Building Magazine


Canadian construction is a “bright light amid global gloom”

Diversification and continued strong investment in the transportation, energy, mining and healthcare sectors will help keep construction workloads steady with low escalation in 2012, according to BTY Group’s annual Market Intelligence Report on construction costs across Canada.

“Even with lower than expected growth in the U.S., worries over European bailouts and slower growth in residential construction in most of the country, we expect reasonably healthy levels of activity across Canada,” said Joe Rekab, managing partner at BTY Group. “The story for 2012 is that strong energy, resource and infrastructure investment should balance a cooling housing market in almost every province, with the exception of B.C. and Alberta both of which will see gains in the housing market over the previous year.”

  • In Ontario, an ambitious horizontal and vertical infrastructure program will lead, but concerns over deficit spending could put some projects on hold;
  • Oilsands investments of $24 billion in 2011 will fuel Alberta’s industry, and drive Canada’s strongest residential growth;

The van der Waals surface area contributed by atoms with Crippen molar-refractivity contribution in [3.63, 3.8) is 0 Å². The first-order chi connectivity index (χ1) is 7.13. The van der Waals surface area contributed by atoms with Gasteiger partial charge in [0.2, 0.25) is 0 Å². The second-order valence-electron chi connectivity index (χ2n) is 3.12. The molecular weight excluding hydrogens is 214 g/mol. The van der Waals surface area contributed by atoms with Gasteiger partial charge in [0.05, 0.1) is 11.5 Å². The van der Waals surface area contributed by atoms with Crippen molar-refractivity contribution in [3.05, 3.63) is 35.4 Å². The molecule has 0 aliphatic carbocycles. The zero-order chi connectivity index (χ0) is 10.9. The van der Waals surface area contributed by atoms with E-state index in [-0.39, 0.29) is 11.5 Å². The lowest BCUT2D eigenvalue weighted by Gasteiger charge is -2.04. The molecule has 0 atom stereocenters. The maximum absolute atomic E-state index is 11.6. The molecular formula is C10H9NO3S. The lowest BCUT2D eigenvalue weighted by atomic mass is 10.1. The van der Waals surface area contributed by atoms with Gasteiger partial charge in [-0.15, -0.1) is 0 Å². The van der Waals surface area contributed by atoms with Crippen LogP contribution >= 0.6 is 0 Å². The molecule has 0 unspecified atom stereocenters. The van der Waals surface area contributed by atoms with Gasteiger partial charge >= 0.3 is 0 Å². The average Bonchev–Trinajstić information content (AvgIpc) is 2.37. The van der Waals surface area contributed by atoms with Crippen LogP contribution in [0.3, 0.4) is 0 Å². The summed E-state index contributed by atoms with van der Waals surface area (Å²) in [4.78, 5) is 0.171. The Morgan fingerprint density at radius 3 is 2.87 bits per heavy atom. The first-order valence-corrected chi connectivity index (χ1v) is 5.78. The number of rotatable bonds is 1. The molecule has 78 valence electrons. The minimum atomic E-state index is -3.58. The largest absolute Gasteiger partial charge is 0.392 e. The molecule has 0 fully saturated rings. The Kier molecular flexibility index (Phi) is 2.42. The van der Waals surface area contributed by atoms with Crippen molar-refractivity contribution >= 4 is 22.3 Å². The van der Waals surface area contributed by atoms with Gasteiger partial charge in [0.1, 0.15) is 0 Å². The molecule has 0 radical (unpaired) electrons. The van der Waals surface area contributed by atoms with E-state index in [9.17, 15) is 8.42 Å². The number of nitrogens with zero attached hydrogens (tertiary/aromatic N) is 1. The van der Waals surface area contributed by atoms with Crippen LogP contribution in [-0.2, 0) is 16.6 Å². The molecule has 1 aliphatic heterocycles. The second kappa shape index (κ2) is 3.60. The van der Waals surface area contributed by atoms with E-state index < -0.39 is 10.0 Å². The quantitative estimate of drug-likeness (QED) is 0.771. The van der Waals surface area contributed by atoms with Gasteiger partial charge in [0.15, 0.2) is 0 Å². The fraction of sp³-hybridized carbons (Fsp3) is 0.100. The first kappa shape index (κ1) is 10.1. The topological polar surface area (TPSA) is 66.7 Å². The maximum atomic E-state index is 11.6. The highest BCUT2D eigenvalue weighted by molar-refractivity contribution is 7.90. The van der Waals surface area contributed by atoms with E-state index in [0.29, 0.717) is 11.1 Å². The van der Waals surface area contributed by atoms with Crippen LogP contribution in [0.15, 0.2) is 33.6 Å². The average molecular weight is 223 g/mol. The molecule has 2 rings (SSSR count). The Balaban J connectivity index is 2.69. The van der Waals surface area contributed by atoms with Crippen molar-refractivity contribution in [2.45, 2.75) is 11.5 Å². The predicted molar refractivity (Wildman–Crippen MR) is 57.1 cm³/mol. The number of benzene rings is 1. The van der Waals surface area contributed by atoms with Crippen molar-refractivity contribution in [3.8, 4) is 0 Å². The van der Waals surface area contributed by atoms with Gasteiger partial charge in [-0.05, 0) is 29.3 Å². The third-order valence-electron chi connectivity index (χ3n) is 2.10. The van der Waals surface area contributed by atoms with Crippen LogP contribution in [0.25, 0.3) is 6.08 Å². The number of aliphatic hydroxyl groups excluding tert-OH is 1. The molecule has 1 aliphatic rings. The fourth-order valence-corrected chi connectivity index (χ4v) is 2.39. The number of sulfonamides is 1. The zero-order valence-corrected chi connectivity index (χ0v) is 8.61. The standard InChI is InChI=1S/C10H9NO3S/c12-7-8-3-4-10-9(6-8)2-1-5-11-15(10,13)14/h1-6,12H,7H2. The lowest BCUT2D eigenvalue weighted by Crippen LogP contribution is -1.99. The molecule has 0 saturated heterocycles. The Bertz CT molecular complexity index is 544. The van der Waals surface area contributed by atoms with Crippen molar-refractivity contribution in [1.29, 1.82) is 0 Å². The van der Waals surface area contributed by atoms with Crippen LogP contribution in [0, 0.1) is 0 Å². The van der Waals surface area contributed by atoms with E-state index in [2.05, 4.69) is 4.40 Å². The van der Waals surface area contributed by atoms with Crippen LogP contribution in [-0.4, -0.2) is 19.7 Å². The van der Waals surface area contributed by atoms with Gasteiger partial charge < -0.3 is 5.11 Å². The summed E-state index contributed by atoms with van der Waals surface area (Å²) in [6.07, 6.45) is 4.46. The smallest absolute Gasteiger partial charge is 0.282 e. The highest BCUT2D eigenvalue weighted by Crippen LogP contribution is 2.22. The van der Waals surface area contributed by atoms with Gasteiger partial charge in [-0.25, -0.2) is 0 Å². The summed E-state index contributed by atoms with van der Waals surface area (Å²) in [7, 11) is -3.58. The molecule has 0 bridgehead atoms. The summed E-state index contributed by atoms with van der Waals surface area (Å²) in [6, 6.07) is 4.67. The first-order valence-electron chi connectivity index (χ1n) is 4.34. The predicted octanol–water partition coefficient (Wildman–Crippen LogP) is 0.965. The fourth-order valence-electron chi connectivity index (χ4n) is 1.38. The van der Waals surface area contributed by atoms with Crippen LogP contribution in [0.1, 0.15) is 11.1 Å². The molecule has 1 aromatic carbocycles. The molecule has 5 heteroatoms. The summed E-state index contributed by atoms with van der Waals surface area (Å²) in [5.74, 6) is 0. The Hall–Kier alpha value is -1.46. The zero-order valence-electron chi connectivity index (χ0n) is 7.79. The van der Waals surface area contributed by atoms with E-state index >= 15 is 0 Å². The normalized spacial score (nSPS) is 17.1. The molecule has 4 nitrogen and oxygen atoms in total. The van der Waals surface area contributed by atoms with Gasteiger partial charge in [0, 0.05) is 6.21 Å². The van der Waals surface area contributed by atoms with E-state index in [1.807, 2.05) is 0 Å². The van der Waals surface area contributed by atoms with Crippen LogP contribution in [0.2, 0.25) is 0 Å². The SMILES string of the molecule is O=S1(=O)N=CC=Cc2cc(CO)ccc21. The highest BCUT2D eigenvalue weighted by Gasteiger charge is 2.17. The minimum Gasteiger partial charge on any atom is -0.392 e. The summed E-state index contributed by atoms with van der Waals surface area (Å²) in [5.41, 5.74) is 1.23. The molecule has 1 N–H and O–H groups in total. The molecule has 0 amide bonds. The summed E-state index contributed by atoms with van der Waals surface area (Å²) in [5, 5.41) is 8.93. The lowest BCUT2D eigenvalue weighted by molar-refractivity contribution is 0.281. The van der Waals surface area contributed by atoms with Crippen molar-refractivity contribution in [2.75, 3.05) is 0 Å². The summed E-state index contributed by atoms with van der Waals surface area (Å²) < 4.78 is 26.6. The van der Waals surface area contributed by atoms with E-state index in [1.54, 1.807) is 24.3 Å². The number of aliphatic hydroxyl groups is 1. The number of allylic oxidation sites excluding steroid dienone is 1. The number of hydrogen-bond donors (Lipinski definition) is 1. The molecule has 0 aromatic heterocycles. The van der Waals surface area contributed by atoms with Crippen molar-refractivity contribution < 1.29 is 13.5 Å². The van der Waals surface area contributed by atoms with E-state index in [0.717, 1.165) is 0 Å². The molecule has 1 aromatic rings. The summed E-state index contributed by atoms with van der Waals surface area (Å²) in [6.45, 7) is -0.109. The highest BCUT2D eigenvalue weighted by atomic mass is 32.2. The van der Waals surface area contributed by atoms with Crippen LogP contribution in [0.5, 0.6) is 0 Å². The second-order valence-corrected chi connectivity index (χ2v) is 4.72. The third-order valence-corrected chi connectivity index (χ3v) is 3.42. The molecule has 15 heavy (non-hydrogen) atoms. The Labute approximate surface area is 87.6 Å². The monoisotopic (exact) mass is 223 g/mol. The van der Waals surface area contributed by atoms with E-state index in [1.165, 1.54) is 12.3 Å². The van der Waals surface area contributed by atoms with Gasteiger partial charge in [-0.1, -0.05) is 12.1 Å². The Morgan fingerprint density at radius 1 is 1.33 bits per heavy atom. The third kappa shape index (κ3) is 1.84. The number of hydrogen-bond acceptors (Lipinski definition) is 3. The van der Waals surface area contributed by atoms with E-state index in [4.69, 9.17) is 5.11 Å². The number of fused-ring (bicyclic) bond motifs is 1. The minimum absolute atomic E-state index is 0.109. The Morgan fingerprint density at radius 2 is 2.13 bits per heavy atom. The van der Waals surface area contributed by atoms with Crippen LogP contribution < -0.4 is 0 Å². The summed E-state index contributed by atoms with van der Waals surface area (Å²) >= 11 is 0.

• New multibillion-dollar mining projects and on-going energy, healthcare and transportation projects will keep Quebec busy;
  • More than $10 billion in new potash projects will boost construction in Saskatchewan;
  • B.C. will see both strong residential activity and increased private sector investment in non-residential construction.

Following a strong first half in 2011 and a cooling in Q3, the consensus for Canada is lower than previously expected growth in 2012. The Bank of Canada will keep interest rates at historic lows, projecting that the economy will expand by only 1.9 per cent in 2012, and then improve to 2.9 per cent in 2013, with consistently low inflation. This will help keep overall construction price escalation rates low in 2012, with variations by province.

Long-term trends are for continued strong investment in oil and gas, power and mining. Companies are projected to invest some $130-billion in Canadian mines alone from 2012 to 2017, according to the Mining Association of Canada. That will help construction workloads continue to expand after 2012. This strong flow of investment reflects Canada’s attractiveness on the world stage, which Forbes Magazine acknowledged by raising Canada’s ranking from No. 4 to No. 1 in its annual assessment of the Best Countries for Business.

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